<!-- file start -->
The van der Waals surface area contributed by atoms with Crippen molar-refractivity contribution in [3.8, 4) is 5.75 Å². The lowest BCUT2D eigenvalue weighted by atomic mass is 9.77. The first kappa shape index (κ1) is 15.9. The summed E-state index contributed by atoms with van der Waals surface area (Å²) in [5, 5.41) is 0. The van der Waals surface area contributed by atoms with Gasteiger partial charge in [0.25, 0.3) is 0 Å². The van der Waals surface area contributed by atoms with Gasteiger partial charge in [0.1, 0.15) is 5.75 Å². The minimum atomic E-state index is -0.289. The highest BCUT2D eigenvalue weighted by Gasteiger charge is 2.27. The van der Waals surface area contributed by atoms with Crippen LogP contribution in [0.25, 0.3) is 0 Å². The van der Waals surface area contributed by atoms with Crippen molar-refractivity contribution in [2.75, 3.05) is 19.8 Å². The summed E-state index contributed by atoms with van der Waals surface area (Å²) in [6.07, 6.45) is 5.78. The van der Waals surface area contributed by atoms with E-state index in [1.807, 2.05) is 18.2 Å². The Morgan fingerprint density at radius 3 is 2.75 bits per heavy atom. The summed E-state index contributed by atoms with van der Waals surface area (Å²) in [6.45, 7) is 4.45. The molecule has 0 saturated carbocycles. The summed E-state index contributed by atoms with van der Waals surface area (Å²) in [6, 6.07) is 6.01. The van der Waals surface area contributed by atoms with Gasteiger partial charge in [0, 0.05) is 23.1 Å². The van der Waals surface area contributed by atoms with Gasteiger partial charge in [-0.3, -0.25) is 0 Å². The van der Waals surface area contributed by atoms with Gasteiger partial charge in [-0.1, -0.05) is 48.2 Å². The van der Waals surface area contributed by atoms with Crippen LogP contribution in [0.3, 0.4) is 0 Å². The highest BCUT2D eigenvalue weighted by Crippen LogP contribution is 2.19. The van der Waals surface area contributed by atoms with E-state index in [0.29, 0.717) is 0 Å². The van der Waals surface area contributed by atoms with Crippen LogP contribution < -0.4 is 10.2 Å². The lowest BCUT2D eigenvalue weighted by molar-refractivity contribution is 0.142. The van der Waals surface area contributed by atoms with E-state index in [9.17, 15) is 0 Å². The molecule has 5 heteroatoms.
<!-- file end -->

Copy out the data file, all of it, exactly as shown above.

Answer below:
The van der Waals surface area contributed by atoms with Crippen molar-refractivity contribution in [3.8, 4) is 5.75 Å². The lowest BCUT2D eigenvalue weighted by atomic mass is 9.77. The first kappa shape index (κ1) is 15.9. The summed E-state index contributed by atoms with van der Waals surface area (Å²) in [5, 5.41) is 0. The van der Waals surface area contributed by atoms with Gasteiger partial charge in [0.25, 0.3) is 0 Å². The van der Waals surface area contributed by atoms with Gasteiger partial charge in [0.1, 0.15) is 5.75 Å². The minimum atomic E-state index is -0.289. The highest BCUT2D eigenvalue weighted by Gasteiger charge is 2.27. The van der Waals surface area contributed by atoms with Crippen LogP contribution in [0.25, 0.3) is 0 Å². The van der Waals surface area contributed by atoms with Crippen molar-refractivity contribution in [2.75, 3.05) is 19.8 Å². The summed E-state index contributed by atoms with van der Waals surface area (Å²) in [6.07, 6.45) is 5.78. The van der Waals surface area contributed by atoms with E-state index in [1.807, 2.05) is 18.2 Å². The Morgan fingerprint density at radius 3 is 2.75 bits per heavy atom. The summed E-state index contributed by atoms with van der Waals surface area (Å²) in [6.45, 7) is 4.45. The molecule has 0 saturated carbocycles. The summed E-state index contributed by atoms with van der Waals surface area (Å²) in [6, 6.07) is 6.01. The van der Waals surface area contributed by atoms with Gasteiger partial charge in [0, 0.05) is 23.1 Å². The van der Waals surface area contributed by atoms with Gasteiger partial charge in [-0.3, -0.25) is 0 Å². The van der Waals surface area contributed by atoms with Gasteiger partial charge in [-0.1, -0.05) is 48.2 Å². The van der Waals surface area contributed by atoms with Crippen LogP contribution in [0.3, 0.4) is 0 Å². The highest BCUT2D eigenvalue weighted by Crippen LogP contribution is 2.19. The van der Waals surface area contributed by atoms with E-state index in [0.29, 0.717) is 0 Å². The van der Waals surface area contributed by atoms with Crippen LogP contribution < -0.4 is 10.2 Å². The lowest BCUT2D eigenvalue weighted by molar-refractivity contribution is 0.142. The van der Waals surface area contributed by atoms with E-state index in [9.17, 15) is 0 Å². The molecule has 5 heteroatoms.